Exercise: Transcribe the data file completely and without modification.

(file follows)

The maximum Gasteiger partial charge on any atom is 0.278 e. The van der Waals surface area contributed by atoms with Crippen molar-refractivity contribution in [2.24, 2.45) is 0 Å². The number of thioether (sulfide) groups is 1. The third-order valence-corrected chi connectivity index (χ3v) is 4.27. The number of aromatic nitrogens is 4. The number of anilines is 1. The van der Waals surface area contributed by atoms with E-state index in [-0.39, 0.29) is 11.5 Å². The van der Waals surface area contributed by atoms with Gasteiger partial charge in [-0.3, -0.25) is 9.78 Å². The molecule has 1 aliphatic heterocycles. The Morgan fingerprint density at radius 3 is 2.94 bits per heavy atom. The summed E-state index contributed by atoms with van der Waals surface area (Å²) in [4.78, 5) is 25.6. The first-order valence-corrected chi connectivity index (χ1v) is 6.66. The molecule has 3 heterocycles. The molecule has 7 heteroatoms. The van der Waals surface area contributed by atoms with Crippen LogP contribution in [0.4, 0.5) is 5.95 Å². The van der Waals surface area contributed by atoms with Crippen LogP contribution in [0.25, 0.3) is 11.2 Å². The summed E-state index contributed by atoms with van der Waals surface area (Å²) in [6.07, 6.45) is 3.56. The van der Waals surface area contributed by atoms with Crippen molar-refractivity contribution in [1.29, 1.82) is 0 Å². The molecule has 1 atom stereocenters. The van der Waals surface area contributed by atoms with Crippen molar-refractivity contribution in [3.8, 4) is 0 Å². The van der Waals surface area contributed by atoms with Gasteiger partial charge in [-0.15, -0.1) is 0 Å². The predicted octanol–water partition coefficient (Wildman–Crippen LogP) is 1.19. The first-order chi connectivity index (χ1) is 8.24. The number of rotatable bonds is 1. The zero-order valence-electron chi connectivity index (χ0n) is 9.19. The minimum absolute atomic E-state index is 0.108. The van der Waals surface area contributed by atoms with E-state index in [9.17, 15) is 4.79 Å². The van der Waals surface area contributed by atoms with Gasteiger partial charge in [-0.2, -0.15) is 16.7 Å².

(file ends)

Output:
The maximum Gasteiger partial charge on any atom is 0.278 e. The van der Waals surface area contributed by atoms with Crippen molar-refractivity contribution in [2.24, 2.45) is 0 Å². The number of thioether (sulfide) groups is 1. The third-order valence-corrected chi connectivity index (χ3v) is 4.27. The number of aromatic nitrogens is 4. The number of anilines is 1. The van der Waals surface area contributed by atoms with E-state index in [-0.39, 0.29) is 11.5 Å². The van der Waals surface area contributed by atoms with Gasteiger partial charge in [-0.3, -0.25) is 9.78 Å². The molecule has 1 aliphatic heterocycles. The Morgan fingerprint density at radius 3 is 2.94 bits per heavy atom. The summed E-state index contributed by atoms with van der Waals surface area (Å²) in [4.78, 5) is 25.6. The first-order valence-corrected chi connectivity index (χ1v) is 6.66. The molecule has 3 heterocycles. The molecule has 7 heteroatoms. The van der Waals surface area contributed by atoms with Crippen LogP contribution in [0.4, 0.5) is 5.95 Å². The van der Waals surface area contributed by atoms with Crippen LogP contribution in [0.25, 0.3) is 11.2 Å². The summed E-state index contributed by atoms with van der Waals surface area (Å²) in [6.07, 6.45) is 3.56. The van der Waals surface area contributed by atoms with Crippen molar-refractivity contribution in [1.29, 1.82) is 0 Å². The molecule has 1 atom stereocenters. The van der Waals surface area contributed by atoms with Crippen molar-refractivity contribution in [3.8, 4) is 0 Å². The van der Waals surface area contributed by atoms with Gasteiger partial charge in [-0.15, -0.1) is 0 Å². The predicted octanol–water partition coefficient (Wildman–Crippen LogP) is 1.19. The first-order chi connectivity index (χ1) is 8.24. The number of rotatable bonds is 1. The zero-order valence-electron chi connectivity index (χ0n) is 9.19. The minimum absolute atomic E-state index is 0.108. The van der Waals surface area contributed by atoms with E-state index in [9.17, 15) is 4.79 Å². The van der Waals surface area contributed by atoms with Gasteiger partial charge in [-0.2, -0.15) is 16.7 Å².